Suppose we've a
vector (or a
data.frame for that matter) as follows:
set.seed(1) x <- sample(10, 1e6, TRUE)
And one wants to get all values of
x > 4, say:
a1 <- x[x > 4] # (or) a2 <- x[which(x > 4)] identical(a1, a2) # TRUE
I think most people would prefer
x[x > 4]. But surprisingly (at least to me), subsetting using
which is faster!
require(microbenchmark) microbenchmark(x[x > 4], x[which(x > 4)], times = 100) Unit: milliseconds expr min lq median uq max neval x[x > 4] 56.59467 57.70877 58.54111 59.94623 104.51472 100 x[which(x > 4)] 26.62217 27.64490 28.31413 29.97908 99.68973 100
It's about 2.1 times faster on mine.
One possibility for the difference, I thought, could be due to the fact that
which doesn't consider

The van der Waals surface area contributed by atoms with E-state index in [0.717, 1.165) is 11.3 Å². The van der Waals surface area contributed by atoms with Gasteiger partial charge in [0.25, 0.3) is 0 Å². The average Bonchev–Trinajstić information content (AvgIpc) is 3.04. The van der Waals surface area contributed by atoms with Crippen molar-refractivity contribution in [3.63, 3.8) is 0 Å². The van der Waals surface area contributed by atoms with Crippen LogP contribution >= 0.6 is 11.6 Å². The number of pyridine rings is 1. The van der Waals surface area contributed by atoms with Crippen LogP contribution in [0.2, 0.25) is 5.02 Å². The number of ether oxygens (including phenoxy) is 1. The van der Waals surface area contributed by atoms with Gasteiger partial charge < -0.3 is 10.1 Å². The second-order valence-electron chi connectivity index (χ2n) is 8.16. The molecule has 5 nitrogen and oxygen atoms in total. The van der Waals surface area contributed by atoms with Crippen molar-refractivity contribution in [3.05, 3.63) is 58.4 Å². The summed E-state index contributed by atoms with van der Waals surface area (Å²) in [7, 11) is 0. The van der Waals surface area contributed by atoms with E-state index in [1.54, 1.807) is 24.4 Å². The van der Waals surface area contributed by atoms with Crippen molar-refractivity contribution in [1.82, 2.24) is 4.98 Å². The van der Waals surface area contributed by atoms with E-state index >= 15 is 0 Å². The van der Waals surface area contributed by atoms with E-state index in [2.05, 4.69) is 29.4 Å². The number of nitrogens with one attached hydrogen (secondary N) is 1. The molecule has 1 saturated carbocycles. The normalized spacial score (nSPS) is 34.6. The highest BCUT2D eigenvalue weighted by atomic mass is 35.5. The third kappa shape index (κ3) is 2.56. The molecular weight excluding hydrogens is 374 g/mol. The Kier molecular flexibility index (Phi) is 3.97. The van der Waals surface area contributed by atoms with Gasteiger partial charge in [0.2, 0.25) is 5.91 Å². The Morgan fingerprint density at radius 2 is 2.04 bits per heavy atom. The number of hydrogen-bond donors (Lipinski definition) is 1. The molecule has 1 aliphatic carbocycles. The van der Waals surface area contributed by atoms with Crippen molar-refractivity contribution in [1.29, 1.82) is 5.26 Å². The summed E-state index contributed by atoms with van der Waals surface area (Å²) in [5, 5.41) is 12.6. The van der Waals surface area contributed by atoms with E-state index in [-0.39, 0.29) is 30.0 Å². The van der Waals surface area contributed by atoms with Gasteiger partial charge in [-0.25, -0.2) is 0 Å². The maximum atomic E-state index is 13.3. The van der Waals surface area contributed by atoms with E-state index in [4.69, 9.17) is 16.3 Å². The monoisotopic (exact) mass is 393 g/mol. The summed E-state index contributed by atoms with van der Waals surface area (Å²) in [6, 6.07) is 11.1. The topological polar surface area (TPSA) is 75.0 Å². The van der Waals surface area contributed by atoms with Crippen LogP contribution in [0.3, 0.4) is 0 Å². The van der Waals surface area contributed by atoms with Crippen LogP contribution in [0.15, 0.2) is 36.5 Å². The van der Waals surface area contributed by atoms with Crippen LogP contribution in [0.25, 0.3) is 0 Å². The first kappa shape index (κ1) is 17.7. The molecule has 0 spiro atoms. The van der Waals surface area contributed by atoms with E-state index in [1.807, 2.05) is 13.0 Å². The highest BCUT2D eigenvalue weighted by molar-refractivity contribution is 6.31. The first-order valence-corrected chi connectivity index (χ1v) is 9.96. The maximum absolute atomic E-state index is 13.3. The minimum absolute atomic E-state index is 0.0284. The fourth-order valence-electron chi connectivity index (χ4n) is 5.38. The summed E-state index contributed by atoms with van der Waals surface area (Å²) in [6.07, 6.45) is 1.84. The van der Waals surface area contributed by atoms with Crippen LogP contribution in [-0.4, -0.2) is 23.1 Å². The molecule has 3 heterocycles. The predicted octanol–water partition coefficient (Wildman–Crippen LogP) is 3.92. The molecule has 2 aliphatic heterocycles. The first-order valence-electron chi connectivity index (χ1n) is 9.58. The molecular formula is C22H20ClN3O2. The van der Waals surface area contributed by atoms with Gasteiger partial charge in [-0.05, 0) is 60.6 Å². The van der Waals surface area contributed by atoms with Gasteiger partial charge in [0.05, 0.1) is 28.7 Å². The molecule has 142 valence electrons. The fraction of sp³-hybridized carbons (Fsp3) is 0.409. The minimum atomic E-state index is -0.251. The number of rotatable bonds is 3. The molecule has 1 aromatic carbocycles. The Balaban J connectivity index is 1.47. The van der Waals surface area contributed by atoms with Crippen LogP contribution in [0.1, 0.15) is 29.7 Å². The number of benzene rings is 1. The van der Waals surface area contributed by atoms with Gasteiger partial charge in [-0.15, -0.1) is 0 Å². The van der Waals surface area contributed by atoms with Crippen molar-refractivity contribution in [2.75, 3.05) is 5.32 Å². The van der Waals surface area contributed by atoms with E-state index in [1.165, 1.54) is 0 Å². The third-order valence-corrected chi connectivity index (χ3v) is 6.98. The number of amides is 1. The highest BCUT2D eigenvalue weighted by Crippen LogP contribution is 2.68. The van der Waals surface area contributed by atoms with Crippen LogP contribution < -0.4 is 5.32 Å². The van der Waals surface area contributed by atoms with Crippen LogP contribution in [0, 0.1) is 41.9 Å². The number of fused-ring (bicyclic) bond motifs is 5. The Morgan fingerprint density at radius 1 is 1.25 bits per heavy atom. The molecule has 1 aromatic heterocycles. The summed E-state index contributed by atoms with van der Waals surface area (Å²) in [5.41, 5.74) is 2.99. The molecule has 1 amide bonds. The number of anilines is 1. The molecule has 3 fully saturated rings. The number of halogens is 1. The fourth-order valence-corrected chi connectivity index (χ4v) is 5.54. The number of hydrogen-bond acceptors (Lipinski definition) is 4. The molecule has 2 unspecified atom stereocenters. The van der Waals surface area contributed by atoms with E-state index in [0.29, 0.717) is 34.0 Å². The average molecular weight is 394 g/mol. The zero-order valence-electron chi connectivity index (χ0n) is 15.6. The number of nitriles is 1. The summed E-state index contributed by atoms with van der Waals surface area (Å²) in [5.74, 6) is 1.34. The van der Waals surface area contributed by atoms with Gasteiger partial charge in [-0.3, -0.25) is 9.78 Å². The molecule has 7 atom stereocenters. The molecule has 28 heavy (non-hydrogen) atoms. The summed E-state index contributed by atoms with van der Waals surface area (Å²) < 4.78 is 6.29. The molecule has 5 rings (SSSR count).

> returns them as well. But then logical operation itself should be the reason for this difference, which is not the case (obviously). That is:
microbenchmark(x > 4, which(x > 4), times = 100) Unit: milliseconds expr min lq median uq max neval x > 4 8.182576 10.06163 12.68847 14.64203 60.83536 100 which(x > 4) 18.579746 19.94923 21.43004 23.75860 64.20152 100
which is about 1.7 times slower just before subsetting. But
which seems to catch up drastically on/during subsetting.
It seems not possible to use my usual weapon of choice
debugonce (thanks to @GavinSimpson) as
My question therefore is why is
numeric type resulting from
which faster than logical vector resulting from
>? Any ideas?